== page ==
Thursday, 30 May 2013

Your Spouse is Not the Enemy

I take great pride in being pitifully uninformed.  Not only could I not name one current program on television, I do not get a newspaper and stay as far away from the evening news as I can.  I subscribe to two magazines, one of which is Golf Magazine, little good that has done me.  The other publication gives me bi-monthly highlights of national and international events from a Christian perspective; it is enough to make my blood boil (as the old expression goes).  Man’s inhumanity and injustice to man is beyond intolerable.

What does my remaining ignorant of current affairs have to do with marriage?  I didn’t say that I don’t read books, particularly on marriage, counseling and theology.  As uninformed as I am, this much I know, we have an enemy and he/she is not the one sleeping next to me in bed.  The enemy has much to do with what is wrong in the world, of more concern is that the enemy has much to do with what is wrong with our marriages.

If God is for marriage, Satan is against it.  Since marriage is one of God’s primary avenues for passing on His values and His truths to the next generation, you can be sure Satan wants to bring down marriages as part of a larger effort to destroy families.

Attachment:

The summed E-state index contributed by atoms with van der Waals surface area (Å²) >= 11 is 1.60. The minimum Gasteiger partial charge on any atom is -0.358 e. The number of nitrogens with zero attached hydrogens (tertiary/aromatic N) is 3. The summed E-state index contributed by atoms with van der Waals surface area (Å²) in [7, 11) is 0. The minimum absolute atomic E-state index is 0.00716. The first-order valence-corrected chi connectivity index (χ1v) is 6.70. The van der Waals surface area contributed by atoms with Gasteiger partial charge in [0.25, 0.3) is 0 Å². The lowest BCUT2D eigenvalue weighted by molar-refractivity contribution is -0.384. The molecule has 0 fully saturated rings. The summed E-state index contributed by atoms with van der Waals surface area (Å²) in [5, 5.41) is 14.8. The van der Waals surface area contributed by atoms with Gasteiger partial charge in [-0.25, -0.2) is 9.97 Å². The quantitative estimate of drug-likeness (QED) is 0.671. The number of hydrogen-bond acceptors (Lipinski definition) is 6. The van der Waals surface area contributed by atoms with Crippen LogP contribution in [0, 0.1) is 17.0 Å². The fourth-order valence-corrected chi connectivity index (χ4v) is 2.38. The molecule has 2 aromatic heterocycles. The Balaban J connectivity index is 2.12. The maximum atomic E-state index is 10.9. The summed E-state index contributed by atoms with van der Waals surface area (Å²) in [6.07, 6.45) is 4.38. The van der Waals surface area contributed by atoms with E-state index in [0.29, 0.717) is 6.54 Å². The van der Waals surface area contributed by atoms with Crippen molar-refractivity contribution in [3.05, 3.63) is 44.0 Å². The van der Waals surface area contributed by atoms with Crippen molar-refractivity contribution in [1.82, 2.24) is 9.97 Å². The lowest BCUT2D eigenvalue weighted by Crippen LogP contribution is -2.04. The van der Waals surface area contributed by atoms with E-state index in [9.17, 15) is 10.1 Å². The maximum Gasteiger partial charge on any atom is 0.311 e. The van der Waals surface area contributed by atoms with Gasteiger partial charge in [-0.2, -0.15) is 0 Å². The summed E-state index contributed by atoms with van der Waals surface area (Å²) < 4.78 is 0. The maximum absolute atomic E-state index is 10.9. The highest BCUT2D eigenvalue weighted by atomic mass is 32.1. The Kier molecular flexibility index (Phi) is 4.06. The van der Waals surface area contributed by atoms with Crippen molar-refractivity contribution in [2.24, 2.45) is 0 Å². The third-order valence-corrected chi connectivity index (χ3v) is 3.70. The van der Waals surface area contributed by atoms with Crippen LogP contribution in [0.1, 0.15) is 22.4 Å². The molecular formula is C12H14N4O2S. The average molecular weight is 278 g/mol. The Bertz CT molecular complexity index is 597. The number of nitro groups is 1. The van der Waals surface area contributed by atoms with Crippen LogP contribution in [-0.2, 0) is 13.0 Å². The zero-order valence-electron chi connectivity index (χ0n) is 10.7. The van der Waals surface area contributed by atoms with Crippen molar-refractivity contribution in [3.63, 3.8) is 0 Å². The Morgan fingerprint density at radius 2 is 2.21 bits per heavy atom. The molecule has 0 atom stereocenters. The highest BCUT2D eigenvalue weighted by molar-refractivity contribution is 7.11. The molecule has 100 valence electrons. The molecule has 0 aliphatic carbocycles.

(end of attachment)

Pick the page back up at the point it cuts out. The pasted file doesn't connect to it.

For it is in the family that values are passed down, faith explained and lived out, love demonstrated and God’s love modeled.  Many couples I see come from families where Christian values were not taught or modeled.  One of the best gifts parents could ever give their children is to exhibit Christlike values in the home.  TV depicts most fathers as morons; unfaithfulness as the norm; and gives new definition to dysfunctional families – at least so I’m told.

What would happen if children actually saw Christian values lived out and experienced God’s love from a mother and father who were openly affectionate with one another?  How great would it be to see a father and mother have a disagreement in front of the children where the children could witness firsthand how Godly parents pray first and then discuss their diverse perspectives calmly and arrive at a conclusion that glorifies God and takes into account the perspective of each parent.  How great it would be for the father to not be emotionally absent from his children (or his wife) and take a particular interest in their development.

The family is in a war, whether they realize it or not, and we are too busy fighting with one another to turn our hostility toward the enemy and throw him out of our houses.  I’m glad I got that off my chest.


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